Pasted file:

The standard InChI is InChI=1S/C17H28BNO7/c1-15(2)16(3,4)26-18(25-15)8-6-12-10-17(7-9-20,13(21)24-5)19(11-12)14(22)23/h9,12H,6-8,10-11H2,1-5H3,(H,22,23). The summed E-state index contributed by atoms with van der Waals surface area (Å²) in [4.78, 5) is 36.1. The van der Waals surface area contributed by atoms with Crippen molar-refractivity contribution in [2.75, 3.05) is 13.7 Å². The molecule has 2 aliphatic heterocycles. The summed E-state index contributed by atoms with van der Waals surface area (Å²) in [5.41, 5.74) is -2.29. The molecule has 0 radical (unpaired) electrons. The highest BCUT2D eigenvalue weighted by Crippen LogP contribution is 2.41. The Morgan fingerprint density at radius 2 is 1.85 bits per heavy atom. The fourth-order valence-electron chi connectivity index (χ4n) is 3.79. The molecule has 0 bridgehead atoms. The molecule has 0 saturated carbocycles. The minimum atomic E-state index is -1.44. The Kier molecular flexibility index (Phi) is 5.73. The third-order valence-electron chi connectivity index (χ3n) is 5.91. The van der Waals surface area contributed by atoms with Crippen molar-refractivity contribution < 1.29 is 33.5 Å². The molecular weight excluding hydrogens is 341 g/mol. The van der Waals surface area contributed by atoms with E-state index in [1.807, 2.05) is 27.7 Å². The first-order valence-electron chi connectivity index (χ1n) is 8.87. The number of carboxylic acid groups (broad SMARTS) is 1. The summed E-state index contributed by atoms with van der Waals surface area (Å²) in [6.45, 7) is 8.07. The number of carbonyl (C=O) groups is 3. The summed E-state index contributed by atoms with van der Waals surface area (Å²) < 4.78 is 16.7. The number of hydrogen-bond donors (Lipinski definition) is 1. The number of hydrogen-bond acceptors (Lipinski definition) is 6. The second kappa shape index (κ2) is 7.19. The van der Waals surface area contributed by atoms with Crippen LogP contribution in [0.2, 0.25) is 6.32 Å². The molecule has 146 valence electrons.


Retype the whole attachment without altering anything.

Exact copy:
The standard InChI is InChI=1S/C17H28BNO7/c1-15(2)16(3,4)26-18(25-15)8-6-12-10-17(7-9-20,13(21)24-5)19(11-12)14(22)23/h9,12H,6-8,10-11H2,1-5H3,(H,22,23). The summed E-state index contributed by atoms with van der Waals surface area (Å²) in [4.78, 5) is 36.1. The van der Waals surface area contributed by atoms with Crippen molar-refractivity contribution in [2.75, 3.05) is 13.7 Å². The molecule has 2 aliphatic heterocycles. The summed E-state index contributed by atoms with van der Waals surface area (Å²) in [5.41, 5.74) is -2.29. The molecule has 0 radical (unpaired) electrons. The highest BCUT2D eigenvalue weighted by Crippen LogP contribution is 2.41. The Morgan fingerprint density at radius 2 is 1.85 bits per heavy atom. The fourth-order valence-electron chi connectivity index (χ4n) is 3.79. The molecule has 0 bridgehead atoms. The molecule has 0 saturated carbocycles. The minimum atomic E-state index is -1.44. The Kier molecular flexibility index (Phi) is 5.73. The third-order valence-electron chi connectivity index (χ3n) is 5.91. The van der Waals surface area contributed by atoms with Crippen molar-refractivity contribution < 1.29 is 33.5 Å². The molecular weight excluding hydrogens is 341 g/mol. The van der Waals surface area contributed by atoms with E-state index in [1.807, 2.05) is 27.7 Å². The first-order valence-electron chi connectivity index (χ1n) is 8.87. The number of carboxylic acid groups (broad SMARTS) is 1. The summed E-state index contributed by atoms with van der Waals surface area (Å²) in [6.45, 7) is 8.07. The number of carbonyl (C=O) groups is 3. The summed E-state index contributed by atoms with van der Waals surface area (Å²) < 4.78 is 16.7. The number of hydrogen-bond donors (Lipinski definition) is 1. The number of hydrogen-bond acceptors (Lipinski definition) is 6. The second kappa shape index (κ2) is 7.19. The van der Waals surface area contributed by atoms with Crippen LogP contribution in [0.2, 0.25) is 6.32 Å². The molecule has 146 valence electrons.